Great post, Lisa! I love the idea of decorating for ANY holiday with seasonal objects from nature. And, of course, Etsy always is a fab resource for handmade plastic-free decor.

12 years ago

I actually just spent the afternoon making bat garland with my son and another mom & preschooler – I had bat & skull diecut paper pieces from the store, so we traced those onto cardboard and then traced & cut out with the kids and let them glue glitter onto them. Hole-punched them and hung them up.

The store pack had a piece of thinnish string w/metallic outsides; I used black thread for the homemade pieces but it tangled too easily, I think yarn would have been better.

Lisa @Retro Housewife Goes Green
12 years ago

Steven: I’m sure we all would hate to see all the plastic that happens before we buy something. Great idea about the yarn!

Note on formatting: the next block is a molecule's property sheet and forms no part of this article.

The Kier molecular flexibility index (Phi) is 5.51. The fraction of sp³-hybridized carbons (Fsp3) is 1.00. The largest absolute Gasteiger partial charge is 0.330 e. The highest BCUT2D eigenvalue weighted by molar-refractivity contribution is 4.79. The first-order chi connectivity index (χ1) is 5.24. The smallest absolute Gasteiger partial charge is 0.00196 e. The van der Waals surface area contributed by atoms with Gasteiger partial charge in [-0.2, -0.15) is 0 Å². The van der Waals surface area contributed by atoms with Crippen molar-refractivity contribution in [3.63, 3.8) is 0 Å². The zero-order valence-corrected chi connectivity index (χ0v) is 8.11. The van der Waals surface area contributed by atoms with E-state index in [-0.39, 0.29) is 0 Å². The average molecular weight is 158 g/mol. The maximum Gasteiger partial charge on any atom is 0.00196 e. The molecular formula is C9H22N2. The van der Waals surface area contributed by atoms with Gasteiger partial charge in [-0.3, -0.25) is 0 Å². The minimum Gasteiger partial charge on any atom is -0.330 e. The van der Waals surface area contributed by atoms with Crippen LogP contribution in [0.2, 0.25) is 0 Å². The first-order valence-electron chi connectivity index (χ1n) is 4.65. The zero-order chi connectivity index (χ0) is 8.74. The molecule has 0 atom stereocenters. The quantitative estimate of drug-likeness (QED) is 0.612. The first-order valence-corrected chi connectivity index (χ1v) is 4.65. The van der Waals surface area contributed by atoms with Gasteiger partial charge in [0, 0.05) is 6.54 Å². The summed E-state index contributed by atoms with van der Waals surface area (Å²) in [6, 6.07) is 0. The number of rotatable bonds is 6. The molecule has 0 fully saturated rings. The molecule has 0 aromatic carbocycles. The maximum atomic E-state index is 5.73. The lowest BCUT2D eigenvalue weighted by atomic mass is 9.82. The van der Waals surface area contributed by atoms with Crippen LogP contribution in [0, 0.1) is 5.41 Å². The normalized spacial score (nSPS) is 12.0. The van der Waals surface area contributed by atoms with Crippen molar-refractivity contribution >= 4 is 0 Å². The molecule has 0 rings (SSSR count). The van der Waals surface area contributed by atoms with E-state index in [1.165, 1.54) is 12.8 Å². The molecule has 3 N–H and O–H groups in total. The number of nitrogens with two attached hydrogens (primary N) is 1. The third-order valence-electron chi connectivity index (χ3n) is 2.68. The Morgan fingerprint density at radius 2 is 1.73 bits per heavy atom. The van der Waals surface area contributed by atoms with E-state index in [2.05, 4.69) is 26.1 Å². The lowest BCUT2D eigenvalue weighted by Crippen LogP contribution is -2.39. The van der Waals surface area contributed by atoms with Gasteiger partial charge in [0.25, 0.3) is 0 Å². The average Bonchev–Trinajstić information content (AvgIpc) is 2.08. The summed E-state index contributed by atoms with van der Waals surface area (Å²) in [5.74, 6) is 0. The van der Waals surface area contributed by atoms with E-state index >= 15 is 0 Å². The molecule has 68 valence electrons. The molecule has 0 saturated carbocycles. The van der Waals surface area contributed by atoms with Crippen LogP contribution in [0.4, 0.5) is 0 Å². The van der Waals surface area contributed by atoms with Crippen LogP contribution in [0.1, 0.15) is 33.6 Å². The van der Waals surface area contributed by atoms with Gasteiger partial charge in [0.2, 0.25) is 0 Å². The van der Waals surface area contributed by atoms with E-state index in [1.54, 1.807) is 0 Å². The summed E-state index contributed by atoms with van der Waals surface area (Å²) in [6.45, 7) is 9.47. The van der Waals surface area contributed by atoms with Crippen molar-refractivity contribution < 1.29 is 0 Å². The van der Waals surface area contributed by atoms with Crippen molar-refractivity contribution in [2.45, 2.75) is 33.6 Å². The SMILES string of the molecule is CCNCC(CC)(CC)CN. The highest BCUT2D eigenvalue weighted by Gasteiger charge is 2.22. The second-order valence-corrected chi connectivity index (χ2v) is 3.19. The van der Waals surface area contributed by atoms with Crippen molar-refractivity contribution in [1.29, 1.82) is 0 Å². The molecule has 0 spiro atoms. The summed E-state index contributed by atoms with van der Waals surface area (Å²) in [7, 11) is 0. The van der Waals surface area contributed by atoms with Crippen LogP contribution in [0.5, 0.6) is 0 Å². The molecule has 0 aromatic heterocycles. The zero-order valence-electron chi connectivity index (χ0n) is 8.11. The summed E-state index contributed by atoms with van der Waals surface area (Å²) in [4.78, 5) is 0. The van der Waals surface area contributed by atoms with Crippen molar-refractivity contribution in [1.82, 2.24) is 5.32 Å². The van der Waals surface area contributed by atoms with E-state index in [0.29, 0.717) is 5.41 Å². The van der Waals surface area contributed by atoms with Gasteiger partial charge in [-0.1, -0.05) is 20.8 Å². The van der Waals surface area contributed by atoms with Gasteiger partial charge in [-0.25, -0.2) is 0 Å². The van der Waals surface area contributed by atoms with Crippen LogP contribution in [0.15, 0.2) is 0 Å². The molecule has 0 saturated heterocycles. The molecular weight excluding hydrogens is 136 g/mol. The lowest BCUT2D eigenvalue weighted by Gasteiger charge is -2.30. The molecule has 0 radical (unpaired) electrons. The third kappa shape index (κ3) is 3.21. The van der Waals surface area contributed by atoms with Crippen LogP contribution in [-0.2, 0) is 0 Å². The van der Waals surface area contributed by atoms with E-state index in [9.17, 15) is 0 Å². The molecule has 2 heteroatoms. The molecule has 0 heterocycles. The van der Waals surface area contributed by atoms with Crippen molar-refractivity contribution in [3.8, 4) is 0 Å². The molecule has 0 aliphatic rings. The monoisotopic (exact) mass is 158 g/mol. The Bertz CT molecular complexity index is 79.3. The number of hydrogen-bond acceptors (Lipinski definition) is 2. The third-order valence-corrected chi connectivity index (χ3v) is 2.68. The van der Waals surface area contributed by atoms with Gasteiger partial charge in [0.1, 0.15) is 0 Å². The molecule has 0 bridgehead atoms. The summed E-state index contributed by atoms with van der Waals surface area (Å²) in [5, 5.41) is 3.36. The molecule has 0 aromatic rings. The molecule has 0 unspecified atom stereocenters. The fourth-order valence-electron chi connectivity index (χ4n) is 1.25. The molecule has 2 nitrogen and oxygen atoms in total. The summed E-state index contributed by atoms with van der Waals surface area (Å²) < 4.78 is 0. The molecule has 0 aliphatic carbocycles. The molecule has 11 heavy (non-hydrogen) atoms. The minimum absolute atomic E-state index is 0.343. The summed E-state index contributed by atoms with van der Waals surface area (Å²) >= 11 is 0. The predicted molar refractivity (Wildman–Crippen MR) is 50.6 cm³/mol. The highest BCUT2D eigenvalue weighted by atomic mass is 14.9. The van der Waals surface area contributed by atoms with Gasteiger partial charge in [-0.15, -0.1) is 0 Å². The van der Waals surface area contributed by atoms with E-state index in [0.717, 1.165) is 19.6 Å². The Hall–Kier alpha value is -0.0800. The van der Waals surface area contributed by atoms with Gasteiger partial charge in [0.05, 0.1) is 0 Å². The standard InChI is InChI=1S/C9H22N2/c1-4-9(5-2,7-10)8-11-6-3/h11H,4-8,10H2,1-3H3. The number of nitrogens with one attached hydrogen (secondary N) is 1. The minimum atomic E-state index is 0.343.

Tree Hugging Momma: Wow those are a lot of great ideas!!!

Tree Huggin Momma
12 years ago

So many options when Fall Decorating. Instead of the small “hay bales” you find this time of year at the craft store, contact an actual farmer in your area for a real bale of hay or straw – I got straw bales for $5/bale and split them into 3 smaller bales (for decorating) and tied with jute twine.

Pumpkins, gourds and squash from local farmers (check out your local farm market) or your own garden make nice additions.

Indian Corn and Corn Stalks (also form local farmers)

TP Bats are a great reuse of Toilet Paper and Paper Towel Tubes (if you have access to them), and if you use environmental friendly paint and paper you can compost them when all is said and done.